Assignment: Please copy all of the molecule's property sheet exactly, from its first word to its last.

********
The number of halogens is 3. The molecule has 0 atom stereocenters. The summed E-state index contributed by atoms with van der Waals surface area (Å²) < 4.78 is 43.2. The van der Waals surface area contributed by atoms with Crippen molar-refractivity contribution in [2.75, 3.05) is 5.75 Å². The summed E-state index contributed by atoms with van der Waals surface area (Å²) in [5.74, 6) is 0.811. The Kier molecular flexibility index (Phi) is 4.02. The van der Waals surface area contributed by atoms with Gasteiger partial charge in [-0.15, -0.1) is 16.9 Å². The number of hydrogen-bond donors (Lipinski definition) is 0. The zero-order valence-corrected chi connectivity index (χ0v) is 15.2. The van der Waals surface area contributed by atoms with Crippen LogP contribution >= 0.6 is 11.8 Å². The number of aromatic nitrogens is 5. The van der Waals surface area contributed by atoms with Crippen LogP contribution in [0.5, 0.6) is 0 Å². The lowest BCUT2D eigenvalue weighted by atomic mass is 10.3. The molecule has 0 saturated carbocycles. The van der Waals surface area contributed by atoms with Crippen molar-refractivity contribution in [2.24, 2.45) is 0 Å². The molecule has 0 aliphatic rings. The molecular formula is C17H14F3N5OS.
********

The number of halogens is 3. The molecule has 0 atom stereocenters. The summed E-state index contributed by atoms with van der Waals surface area (Å²) < 4.78 is 43.2. The van der Waals surface area contributed by atoms with Crippen molar-refractivity contribution in [2.75, 3.05) is 5.75 Å². The summed E-state index contributed by atoms with van der Waals surface area (Å²) in [5.74, 6) is 0.811. The Kier molecular flexibility index (Phi) is 4.02. The van der Waals surface area contributed by atoms with Gasteiger partial charge in [-0.15, -0.1) is 16.9 Å². The number of hydrogen-bond donors (Lipinski definition) is 0. The zero-order valence-corrected chi connectivity index (χ0v) is 15.2. The van der Waals surface area contributed by atoms with Crippen LogP contribution >= 0.6 is 11.8 Å². The number of aromatic nitrogens is 5. The van der Waals surface area contributed by atoms with Crippen LogP contribution in [0.5, 0.6) is 0 Å². The lowest BCUT2D eigenvalue weighted by atomic mass is 10.3. The molecule has 0 saturated carbocycles. The van der Waals surface area contributed by atoms with Crippen molar-refractivity contribution in [2.24, 2.45) is 0 Å². The molecule has 0 aliphatic rings. The molecular formula is C17H14F3N5OS.